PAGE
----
• Opportunities to be placed in private and public institutions, and different grade levels
    • Countless school districts and faculty members waiting to help graduates with job placement
    • The same clinical site for pre-clinical and clinical practice as a senior, ensuring a full school year of experience
    • Entry to the Marian Student Education Association and Kappa Delta Pi for program-specific professional development and networking
    • A personal advisor and dedicated faculty to provide personalized attention and individualized learning experience
    • Embedded assessments in multiple courses to prepare students for licensure requirements and professional competencies

    Job Outlook for Teachers

    Source: BLS 8/1/2020

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    The Program

    The Marian University major in Middle-Secondary Education prepares students to teach youth ages 10-18, grades 5-12. Students are equipped to view children and youth in a holistic manner, to understand early/adolescent development, assess learning, and to teach through the application of appropriate curriculum and methodology. This program requires an academic major leading to licensure, such as biology, broad field social studies, chemistry, English, or mathematics.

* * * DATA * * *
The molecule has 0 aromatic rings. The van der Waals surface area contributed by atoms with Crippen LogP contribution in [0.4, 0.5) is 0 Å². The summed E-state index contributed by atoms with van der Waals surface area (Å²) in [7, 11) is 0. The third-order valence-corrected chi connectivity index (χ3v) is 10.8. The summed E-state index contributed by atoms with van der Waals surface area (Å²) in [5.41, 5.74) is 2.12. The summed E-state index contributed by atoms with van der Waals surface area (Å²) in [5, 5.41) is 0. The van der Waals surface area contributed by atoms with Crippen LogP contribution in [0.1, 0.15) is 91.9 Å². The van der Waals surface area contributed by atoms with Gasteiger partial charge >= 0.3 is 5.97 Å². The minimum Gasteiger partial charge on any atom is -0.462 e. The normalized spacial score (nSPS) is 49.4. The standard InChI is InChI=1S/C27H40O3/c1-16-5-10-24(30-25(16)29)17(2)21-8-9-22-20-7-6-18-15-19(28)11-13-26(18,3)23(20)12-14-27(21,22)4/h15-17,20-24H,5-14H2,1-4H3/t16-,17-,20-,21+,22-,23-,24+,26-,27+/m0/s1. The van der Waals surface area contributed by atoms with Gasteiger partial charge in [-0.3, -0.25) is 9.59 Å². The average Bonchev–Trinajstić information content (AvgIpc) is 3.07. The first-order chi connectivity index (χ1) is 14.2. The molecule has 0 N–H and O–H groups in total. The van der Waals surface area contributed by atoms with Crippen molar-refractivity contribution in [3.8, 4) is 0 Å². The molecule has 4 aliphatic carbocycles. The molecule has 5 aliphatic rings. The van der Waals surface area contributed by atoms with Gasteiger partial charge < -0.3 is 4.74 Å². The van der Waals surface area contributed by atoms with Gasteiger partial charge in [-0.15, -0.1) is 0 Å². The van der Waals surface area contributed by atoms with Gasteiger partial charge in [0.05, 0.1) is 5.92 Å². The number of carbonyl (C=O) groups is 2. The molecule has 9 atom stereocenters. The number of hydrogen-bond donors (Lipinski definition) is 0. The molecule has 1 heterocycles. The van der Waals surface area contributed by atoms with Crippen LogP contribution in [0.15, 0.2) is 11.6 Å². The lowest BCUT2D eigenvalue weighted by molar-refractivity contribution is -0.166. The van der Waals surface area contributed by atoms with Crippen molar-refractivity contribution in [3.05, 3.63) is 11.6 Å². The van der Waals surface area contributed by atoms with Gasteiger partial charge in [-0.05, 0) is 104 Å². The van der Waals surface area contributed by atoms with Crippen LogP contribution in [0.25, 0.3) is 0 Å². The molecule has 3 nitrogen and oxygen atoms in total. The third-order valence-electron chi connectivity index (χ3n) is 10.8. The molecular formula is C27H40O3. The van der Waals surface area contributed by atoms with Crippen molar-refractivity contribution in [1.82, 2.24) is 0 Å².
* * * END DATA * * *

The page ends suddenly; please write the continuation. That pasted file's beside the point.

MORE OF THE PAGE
General Education Courses

    As a bachelor’s level student, you are required to take about 30 credits of general education courses as part of the 120 credits required for a bachelor’s degree.  Gen eds are required regardless of your major.

    All students take 10.5 to 17 credits in these areas:

    • Mathematical Reasoning
    • Argumentative and Research Writing
    • Introduction to Christian Theology
    • Interpersonal Communication
    • Introduction to Ethical Reasoning
    • First Year Studies